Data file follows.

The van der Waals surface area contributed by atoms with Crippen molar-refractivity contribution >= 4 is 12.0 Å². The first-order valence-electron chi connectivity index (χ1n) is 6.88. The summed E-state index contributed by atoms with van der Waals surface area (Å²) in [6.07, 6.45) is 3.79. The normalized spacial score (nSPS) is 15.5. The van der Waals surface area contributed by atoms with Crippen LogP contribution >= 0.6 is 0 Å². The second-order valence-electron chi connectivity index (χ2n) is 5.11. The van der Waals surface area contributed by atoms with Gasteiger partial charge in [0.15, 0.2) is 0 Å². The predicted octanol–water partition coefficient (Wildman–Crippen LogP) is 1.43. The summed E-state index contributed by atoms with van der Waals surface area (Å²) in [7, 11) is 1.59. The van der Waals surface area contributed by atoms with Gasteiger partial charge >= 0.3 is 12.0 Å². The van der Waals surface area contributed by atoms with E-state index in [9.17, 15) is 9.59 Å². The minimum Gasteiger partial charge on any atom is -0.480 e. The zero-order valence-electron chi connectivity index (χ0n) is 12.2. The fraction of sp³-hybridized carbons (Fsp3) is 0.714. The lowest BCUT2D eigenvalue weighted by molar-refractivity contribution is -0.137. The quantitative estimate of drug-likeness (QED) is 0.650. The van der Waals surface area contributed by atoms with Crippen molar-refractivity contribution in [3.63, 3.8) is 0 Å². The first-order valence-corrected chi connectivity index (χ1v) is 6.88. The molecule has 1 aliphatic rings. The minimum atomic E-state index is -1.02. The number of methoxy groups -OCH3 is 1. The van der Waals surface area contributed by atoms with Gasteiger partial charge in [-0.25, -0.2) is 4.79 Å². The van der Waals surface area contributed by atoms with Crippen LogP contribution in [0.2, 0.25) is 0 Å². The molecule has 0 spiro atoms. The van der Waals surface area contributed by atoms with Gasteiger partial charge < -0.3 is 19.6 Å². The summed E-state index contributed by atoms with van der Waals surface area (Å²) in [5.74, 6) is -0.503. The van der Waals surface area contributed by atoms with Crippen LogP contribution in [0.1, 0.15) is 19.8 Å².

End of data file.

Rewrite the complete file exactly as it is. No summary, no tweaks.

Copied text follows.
The van der Waals surface area contributed by atoms with Crippen molar-refractivity contribution >= 4 is 12.0 Å². The first-order valence-electron chi connectivity index (χ1n) is 6.88. The summed E-state index contributed by atoms with van der Waals surface area (Å²) in [6.07, 6.45) is 3.79. The normalized spacial score (nSPS) is 15.5. The van der Waals surface area contributed by atoms with Crippen LogP contribution >= 0.6 is 0 Å². The second-order valence-electron chi connectivity index (χ2n) is 5.11. The van der Waals surface area contributed by atoms with Gasteiger partial charge in [0.15, 0.2) is 0 Å². The predicted octanol–water partition coefficient (Wildman–Crippen LogP) is 1.43. The summed E-state index contributed by atoms with van der Waals surface area (Å²) in [7, 11) is 1.59. The van der Waals surface area contributed by atoms with Gasteiger partial charge >= 0.3 is 12.0 Å². The van der Waals surface area contributed by atoms with E-state index in [9.17, 15) is 9.59 Å². The minimum Gasteiger partial charge on any atom is -0.480 e. The zero-order valence-electron chi connectivity index (χ0n) is 12.2. The fraction of sp³-hybridized carbons (Fsp3) is 0.714. The lowest BCUT2D eigenvalue weighted by molar-refractivity contribution is -0.137. The quantitative estimate of drug-likeness (QED) is 0.650. The van der Waals surface area contributed by atoms with Crippen molar-refractivity contribution in [3.63, 3.8) is 0 Å². The first-order valence-corrected chi connectivity index (χ1v) is 6.88. The molecule has 1 aliphatic rings. The minimum atomic E-state index is -1.02. The number of methoxy groups -OCH3 is 1. The van der Waals surface area contributed by atoms with Gasteiger partial charge in [-0.25, -0.2) is 4.79 Å². The van der Waals surface area contributed by atoms with Crippen LogP contribution in [0.2, 0.25) is 0 Å². The molecule has 0 spiro atoms. The van der Waals surface area contributed by atoms with Gasteiger partial charge < -0.3 is 19.6 Å². The summed E-state index contributed by atoms with van der Waals surface area (Å²) in [5.74, 6) is -0.503. The van der Waals surface area contributed by atoms with Crippen LogP contribution in [0.1, 0.15) is 19.8 Å².